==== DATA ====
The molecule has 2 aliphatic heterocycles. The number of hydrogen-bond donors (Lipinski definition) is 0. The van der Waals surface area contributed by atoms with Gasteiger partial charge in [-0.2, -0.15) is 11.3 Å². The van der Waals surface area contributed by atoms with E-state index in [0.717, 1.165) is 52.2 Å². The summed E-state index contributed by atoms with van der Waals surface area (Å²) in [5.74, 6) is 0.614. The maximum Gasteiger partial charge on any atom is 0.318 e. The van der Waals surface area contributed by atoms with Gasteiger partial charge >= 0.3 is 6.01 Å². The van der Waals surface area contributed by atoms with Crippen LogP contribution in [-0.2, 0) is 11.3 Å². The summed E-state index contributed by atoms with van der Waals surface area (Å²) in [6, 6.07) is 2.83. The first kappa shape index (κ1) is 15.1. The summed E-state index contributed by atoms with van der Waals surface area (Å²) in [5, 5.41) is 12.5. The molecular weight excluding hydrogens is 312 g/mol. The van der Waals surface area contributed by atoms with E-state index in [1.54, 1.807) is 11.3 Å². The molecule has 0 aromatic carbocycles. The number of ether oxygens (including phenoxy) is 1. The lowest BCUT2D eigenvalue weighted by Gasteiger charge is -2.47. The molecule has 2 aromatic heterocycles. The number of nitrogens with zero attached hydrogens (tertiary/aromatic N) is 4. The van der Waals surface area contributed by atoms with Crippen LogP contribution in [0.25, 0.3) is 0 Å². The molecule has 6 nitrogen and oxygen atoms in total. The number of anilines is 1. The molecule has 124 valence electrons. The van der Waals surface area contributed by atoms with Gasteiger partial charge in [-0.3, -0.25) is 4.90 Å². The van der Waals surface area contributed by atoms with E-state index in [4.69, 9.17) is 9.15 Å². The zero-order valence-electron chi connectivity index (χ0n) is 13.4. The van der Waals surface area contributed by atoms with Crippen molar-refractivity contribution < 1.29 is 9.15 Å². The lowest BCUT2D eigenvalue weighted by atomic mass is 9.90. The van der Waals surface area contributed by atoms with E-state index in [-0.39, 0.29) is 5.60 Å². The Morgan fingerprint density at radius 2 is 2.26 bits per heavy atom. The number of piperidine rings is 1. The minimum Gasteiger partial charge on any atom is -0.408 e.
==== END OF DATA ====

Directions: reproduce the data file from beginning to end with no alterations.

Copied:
The molecule has 2 aliphatic heterocycles. The number of hydrogen-bond donors (Lipinski definition) is 0. The van der Waals surface area contributed by atoms with Gasteiger partial charge in [-0.2, -0.15) is 11.3 Å². The van der Waals surface area contributed by atoms with E-state index in [0.717, 1.165) is 52.2 Å². The summed E-state index contributed by atoms with van der Waals surface area (Å²) in [5.74, 6) is 0.614. The maximum Gasteiger partial charge on any atom is 0.318 e. The van der Waals surface area contributed by atoms with Gasteiger partial charge >= 0.3 is 6.01 Å². The van der Waals surface area contributed by atoms with Crippen LogP contribution in [-0.2, 0) is 11.3 Å². The summed E-state index contributed by atoms with van der Waals surface area (Å²) in [6, 6.07) is 2.83. The first kappa shape index (κ1) is 15.1. The summed E-state index contributed by atoms with van der Waals surface area (Å²) in [5, 5.41) is 12.5. The molecular weight excluding hydrogens is 312 g/mol. The van der Waals surface area contributed by atoms with E-state index in [1.54, 1.807) is 11.3 Å². The molecule has 0 aromatic carbocycles. The number of ether oxygens (including phenoxy) is 1. The lowest BCUT2D eigenvalue weighted by Gasteiger charge is -2.47. The molecule has 2 aromatic heterocycles. The number of nitrogens with zero attached hydrogens (tertiary/aromatic N) is 4. The van der Waals surface area contributed by atoms with Crippen LogP contribution in [0.25, 0.3) is 0 Å². The molecule has 6 nitrogen and oxygen atoms in total. The number of anilines is 1. The molecule has 124 valence electrons. The van der Waals surface area contributed by atoms with Gasteiger partial charge in [-0.3, -0.25) is 4.90 Å². The van der Waals surface area contributed by atoms with E-state index in [4.69, 9.17) is 9.15 Å². The zero-order valence-electron chi connectivity index (χ0n) is 13.4. The van der Waals surface area contributed by atoms with Crippen molar-refractivity contribution < 1.29 is 9.15 Å². The lowest BCUT2D eigenvalue weighted by atomic mass is 9.90. The van der Waals surface area contributed by atoms with E-state index in [-0.39, 0.29) is 5.60 Å². The Morgan fingerprint density at radius 2 is 2.26 bits per heavy atom. The number of piperidine rings is 1. The minimum Gasteiger partial charge on any atom is -0.408 e.